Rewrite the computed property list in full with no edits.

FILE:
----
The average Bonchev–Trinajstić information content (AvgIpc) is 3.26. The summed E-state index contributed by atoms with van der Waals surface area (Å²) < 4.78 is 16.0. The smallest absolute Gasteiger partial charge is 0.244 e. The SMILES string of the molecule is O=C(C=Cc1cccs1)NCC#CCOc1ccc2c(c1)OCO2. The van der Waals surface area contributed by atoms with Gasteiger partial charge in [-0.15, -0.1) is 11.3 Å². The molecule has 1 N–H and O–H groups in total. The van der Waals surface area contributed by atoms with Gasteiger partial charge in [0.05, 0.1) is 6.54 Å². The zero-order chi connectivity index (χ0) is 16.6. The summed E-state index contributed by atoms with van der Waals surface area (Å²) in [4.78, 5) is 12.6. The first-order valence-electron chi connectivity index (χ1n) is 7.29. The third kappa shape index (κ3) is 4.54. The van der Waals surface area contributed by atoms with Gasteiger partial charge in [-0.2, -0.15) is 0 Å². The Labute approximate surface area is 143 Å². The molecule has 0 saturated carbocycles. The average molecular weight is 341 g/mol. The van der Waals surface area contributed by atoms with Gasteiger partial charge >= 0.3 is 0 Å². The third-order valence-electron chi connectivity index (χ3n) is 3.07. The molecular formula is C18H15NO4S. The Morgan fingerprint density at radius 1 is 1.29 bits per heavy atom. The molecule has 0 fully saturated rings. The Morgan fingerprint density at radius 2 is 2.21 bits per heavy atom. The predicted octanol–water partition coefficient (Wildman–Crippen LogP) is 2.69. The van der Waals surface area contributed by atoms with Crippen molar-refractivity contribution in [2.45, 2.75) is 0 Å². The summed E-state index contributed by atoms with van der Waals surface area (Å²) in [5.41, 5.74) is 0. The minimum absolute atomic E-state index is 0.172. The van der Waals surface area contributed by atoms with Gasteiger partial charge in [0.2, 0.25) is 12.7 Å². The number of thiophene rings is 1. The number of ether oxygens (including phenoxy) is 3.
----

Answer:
The average Bonchev–Trinajstić information content (AvgIpc) is 3.26. The summed E-state index contributed by atoms with van der Waals surface area (Å²) < 4.78 is 16.0. The smallest absolute Gasteiger partial charge is 0.244 e. The SMILES string of the molecule is O=C(C=Cc1cccs1)NCC#CCOc1ccc2c(c1)OCO2. The van der Waals surface area contributed by atoms with Gasteiger partial charge in [-0.15, -0.1) is 11.3 Å². The molecule has 1 N–H and O–H groups in total. The van der Waals surface area contributed by atoms with Gasteiger partial charge in [0.05, 0.1) is 6.54 Å². The zero-order chi connectivity index (χ0) is 16.6. The summed E-state index contributed by atoms with van der Waals surface area (Å²) in [4.78, 5) is 12.6. The first-order valence-electron chi connectivity index (χ1n) is 7.29. The third kappa shape index (κ3) is 4.54. The van der Waals surface area contributed by atoms with Gasteiger partial charge in [-0.2, -0.15) is 0 Å². The Labute approximate surface area is 143 Å². The molecule has 0 saturated carbocycles. The average molecular weight is 341 g/mol. The van der Waals surface area contributed by atoms with Gasteiger partial charge >= 0.3 is 0 Å². The third-order valence-electron chi connectivity index (χ3n) is 3.07. The molecular formula is C18H15NO4S. The Morgan fingerprint density at radius 1 is 1.29 bits per heavy atom. The molecule has 0 fully saturated rings. The Morgan fingerprint density at radius 2 is 2.21 bits per heavy atom. The predicted octanol–water partition coefficient (Wildman–Crippen LogP) is 2.69. The van der Waals surface area contributed by atoms with Crippen molar-refractivity contribution in [2.45, 2.75) is 0 Å². The summed E-state index contributed by atoms with van der Waals surface area (Å²) in [5.41, 5.74) is 0. The minimum absolute atomic E-state index is 0.172. The van der Waals surface area contributed by atoms with Gasteiger partial charge in [0.2, 0.25) is 12.7 Å². The number of thiophene rings is 1. The number of ether oxygens (including phenoxy) is 3.